According to the California Pizza Kitchen Family Cookbook, this recipe is "pumpkin pie on a pizza crust." This little jack-o-lantern gives a new life to the phrase "pizza pie," and from one pizza and pie lover to another, why not? Cute for kids, playful for adults. It's time for some face on your pie, instead of a pie in your face. And now you have the recipe to the famous CPK honey-wheat crust.
- 1 pound Traditional or Honey-Wheat Pizza Dough (recipe for Honey-Wheat follows)
- 2 cups canned pumpkin pie filling
- 1 twelve-ounce bag (2 cups) mini chocolate chips
- 2 chocolate kisses per pizza
- 2 cups whipped cream
- 1 cup candy corn
- 16-inch pizza stone, wooden pizza peel, mesh strainer
- 1 teaspoon active dry yeast (not "quick rise" type)
- 1 cup plus 1 tablespoon warm water (105° to 110°F)
- 1 cup unbleached bread flour
- 1 ½ cups whole wheat flour
- 1 tablespoon plus 2 teaspoons clover honey
- 1 teaspoon kosher salt
- 1 tablespoon plus 1 teaspoon extra-virgin olive oil
- Stand mixer with paddle attachment or food processor with plastic blade (both optional); do not use a hand-held mixer, which may shred the dough
Place a seasoned (or oiled) pizza stone in the middle of your oven and preheat to 450°F for at least 30 minutes.
Roll and shape the dough into 1 large, 2 medium, or 4 individual pumpkin-shaped crusts with raised rims, and place on a floured pizza peel. If making 4 pizzas, prepare 2 at a time.
Place the sugar in a fine-mesh strainer and sift a thin, even layer of sugar over the dough. This will caramelize as the pizza bakes.
Transfer the pizza to the oven and bake for 5 minutes to set the dough. Once all of the crusts have been partially cooked, spread each with a thin layer of pumpkin pie filling and return to the oven for another 5 to 10 minutes, or until the filling is set. Remove from the oven and allow the pizzas to cool.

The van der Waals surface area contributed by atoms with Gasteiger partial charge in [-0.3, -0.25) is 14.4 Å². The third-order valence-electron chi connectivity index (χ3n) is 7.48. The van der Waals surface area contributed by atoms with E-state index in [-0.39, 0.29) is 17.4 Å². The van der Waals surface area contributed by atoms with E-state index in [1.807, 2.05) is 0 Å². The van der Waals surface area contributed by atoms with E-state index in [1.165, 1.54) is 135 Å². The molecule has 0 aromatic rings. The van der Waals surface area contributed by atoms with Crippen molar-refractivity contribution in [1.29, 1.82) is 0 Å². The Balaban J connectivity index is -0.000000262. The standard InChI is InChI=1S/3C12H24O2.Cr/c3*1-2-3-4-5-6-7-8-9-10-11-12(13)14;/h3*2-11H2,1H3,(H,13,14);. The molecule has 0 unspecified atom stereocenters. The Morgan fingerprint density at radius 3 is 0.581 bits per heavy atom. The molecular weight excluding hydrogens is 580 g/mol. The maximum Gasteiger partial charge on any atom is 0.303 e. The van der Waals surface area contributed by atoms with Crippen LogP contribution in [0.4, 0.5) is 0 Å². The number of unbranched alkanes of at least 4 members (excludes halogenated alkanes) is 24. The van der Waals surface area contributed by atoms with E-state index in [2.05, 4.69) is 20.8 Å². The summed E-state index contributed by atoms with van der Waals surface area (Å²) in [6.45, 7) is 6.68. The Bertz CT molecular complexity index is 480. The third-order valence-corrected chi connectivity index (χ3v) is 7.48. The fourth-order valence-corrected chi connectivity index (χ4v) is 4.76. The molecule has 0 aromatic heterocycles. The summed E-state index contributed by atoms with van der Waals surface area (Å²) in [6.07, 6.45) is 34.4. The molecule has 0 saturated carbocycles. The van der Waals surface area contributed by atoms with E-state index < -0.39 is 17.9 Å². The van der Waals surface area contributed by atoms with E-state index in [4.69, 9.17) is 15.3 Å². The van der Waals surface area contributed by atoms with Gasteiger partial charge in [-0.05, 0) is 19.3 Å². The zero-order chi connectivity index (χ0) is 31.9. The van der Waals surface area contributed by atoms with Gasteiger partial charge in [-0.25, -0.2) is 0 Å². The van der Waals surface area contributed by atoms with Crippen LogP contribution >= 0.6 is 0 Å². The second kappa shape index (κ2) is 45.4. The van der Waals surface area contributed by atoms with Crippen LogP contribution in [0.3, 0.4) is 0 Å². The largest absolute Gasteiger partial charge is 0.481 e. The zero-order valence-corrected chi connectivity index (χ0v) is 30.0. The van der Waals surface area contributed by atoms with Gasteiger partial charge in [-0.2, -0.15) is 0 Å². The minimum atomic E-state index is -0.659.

Decorate the pizzas using mini chocolate chips to represent the vertical lines, whipped cream for the eyes and mouth, chocolate kisses for the eyeballs, and candy corn for the teeth.
Honey-Wheat Pizza Dough
- makes 1 pound, enough for 1 thirteen-inch pizza, 2 nine-inch pizzas, or 4 six-inch pizzas -
In a small bowl, dissolve the yeast in the water. Make sure the water is not too hot, as this will kill the yeast and prevent the dough from rising.
If using a stand mixer, use the paddle because the dough hook will not mix this size batch efficiently. In the mixing bowl, combine the flour, sugar, salt, and 1 tablespoon of the olive oil and stir by hand just to distribute. Add the dissolved yeast and place the bowl and paddle on the mixer. Start mixing on the lowest speed to mix. Increase the speed slightly and mix for 2 to 3 minutes, until the dough is smooth and elastic. Do not over-knead, as this will build up too much gluten and make the dough difficult to shape.
If using a food processor, be sure to use the plastic blade; the metal knife will cut through the gluten strands and keep the dough from developing any "body." Proceed as for the stand mixer, making sure to stop kneading as soon as the dough forms a smooth ball. Over-kneading could overheat the dough because the mixing bowl is directly above the motor.
If mixing by hand, place the dry ingredients in a 4- to 6- quart mixing bowl, and stir to combine. Make a well in the middle and pour the liquids, reserving 1 teaspoon of olive oil. Use a wooden spoon to combine the ingredients. Once all the flour is mixed in, turn the dough onto a lightly floured work surface and, with lightly oiled hands, knead the dough for 5 minutes. It should be smooth and elastic, but will still be slightly sticky.
Place the remaining teaspoon of oil in a 1- quart mixing bowl and spread it with your fingertips. Place the dough ball in the bowl, move it around the oil, then turn it over so that the oiled side is facing upward. Cover the bowl tightly with plastic wrap and allow the dough to rise until doubled in bulk, 11⁄2 to 2 hours.
You may use the dough at this point, but if possible--and this requires some planning-- punch the dough down, re-shape it into a ball, and cover tightly with plastic wrap. Refrigerate the dough overnight; this will develop a more flavorful dough with a chewier consistency.
About 2 hours before you are ready to assemble your pizza, remove the dough from the refrigerator. If making individual pizzas, use a sharp knife to divide the dough into 2 or 4 equal portions.
Roll each portion of dough into a round ball on a smooth, clean surface, making sure to seal any holes by pinching or rolling.
Place the newly formed dough balls in a glass baking dish, spaced far enough apart to allow for each to double in size. Seal the top of the dish with clear plastic wrap. Set aside at room temperature until the dough balls have doubled in size, about 2 hours. They should be smooth and puffy. Dress the pizza according to the recipe.